- Echoes of Valhalla. The Afterlife of the Eddas and Sagas by Jón Karl Helgason
Jón Karl Helgason has previously written several interesting books about the reception of medieval Icelandic literature, particularly Njáls saga, after the Middle Ages. The present book also concerns what he calls "the afterlife" of this literature, but it is directed at a readership that is presumed to be more knowledgeable about the cultural products of the afterlife than about what he calls the "pre-texts" behind their creation. Throughout the book, the author cues his readers in to the basic information about the medieval "pre-texts" that is necessary for their understanding of how and why these have been transformed into something different but still connected to the past. On the whole, this method works well, with possibly one exception, Chapter Two, "Snorri: The 'Real' Stories." The style of Echoes of Valhalla is laid back and sometimes chatty, in keeping with the author's professed desire to explain "the afterlife of the eddas and sagas" to interested students, scholars, and journalists (pp. 184–85).
Echoes treats several key topics of the Icelandic inheritance that have had a major international influence, often through several media, on postmedieval, and particularly contemporary culture, devoting a chapter to each. Although there is a common thread linking all six chapters, in that all investigate internationally significant topics, the chapters do give something of an impression of a set of the author's selected essays, especially as versions or parts of several of them have been previously published or are to be published elsewhere.
There are six individual chapters, a prologue and an epilogue, the last-named investigating the afterlife of the medieval sagas in the author's native Iceland. The first of the key topics is the afterlife of the Nordic god Thor in the genre of modern comic books and the politically conservative, pro-American ideology with which the figure of the Mighty Thor is associated there. This chapter also looks at comic treatments of Norse mythology in the Danish Valhalla series and several Japanese manga comics. Chapter Two is unlike all the other chapters in Echoes because it does not so much look at the modern inheritance of the works ascribed to the medieval Icelander Snorri Sturluson, principally the Edda and Heimskringla, but [End Page 569] rather at the question of whether his contribution to the world of letters has not been greatly overrated (p. 49). The author draws on some recent research that questions Snorri's authorship of Heimskringla and suggests also that Snorri's role in the Edda was likely to have been that of a compiler of material from existing "pre-texts" rather than that of a creative author in the modern sense. This latter argument is not new, and there is some truth to it, but it needs to be balanced against medieval concepts of authorship, which are not mentioned at all in this chapter. Nor is the synthetic power of Snorra Edda in comparison to its known "pre-texts" acknowledged, nor indeed the work's contribution to the study of both the diction and metre of skaldic poetry, let alone its central importance to all postmedieval understandings of Norse mythology. This unsympathetic chapter sits oddly with the rest of the book.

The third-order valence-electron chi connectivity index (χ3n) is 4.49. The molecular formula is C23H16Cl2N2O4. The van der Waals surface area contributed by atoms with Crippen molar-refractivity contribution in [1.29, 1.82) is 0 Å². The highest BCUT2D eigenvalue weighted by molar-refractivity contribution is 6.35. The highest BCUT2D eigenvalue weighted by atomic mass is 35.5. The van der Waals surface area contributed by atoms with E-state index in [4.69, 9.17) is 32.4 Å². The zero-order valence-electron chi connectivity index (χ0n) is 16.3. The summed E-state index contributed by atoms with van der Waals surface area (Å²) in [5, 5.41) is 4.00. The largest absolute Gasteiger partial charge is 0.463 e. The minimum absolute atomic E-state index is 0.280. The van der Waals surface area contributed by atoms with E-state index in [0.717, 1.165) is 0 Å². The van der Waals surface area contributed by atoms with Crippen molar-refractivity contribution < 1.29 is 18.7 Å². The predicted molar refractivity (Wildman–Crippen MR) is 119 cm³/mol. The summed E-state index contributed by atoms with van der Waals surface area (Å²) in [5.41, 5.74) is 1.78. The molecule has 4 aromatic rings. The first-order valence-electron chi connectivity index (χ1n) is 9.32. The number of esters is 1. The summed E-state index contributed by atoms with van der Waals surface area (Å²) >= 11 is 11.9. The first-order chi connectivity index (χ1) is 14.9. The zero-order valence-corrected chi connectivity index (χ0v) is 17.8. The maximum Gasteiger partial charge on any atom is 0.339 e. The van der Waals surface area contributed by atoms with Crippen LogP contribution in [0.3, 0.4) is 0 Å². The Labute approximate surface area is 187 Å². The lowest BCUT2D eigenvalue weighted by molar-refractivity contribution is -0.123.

Chapter Three investigates the influence of Old Icelandic myths and sagas on the development of drama, first in Scandinavia and later in Germany and England. This subject has only recently attracted the attention of scholars following the influence of medieval Icelandic literature on the theatre. The chapter brings together a lot of interesting material and, with its focus on the influence of several sagas on Ibsen's Hærmændene paa Helgeland, develops some excellent close comparisons between the treatment of character and motive in drama as compared with sagas such as Völsunga saga and Njáls saga.
The subject of Chapter Four is the appropriation of saga...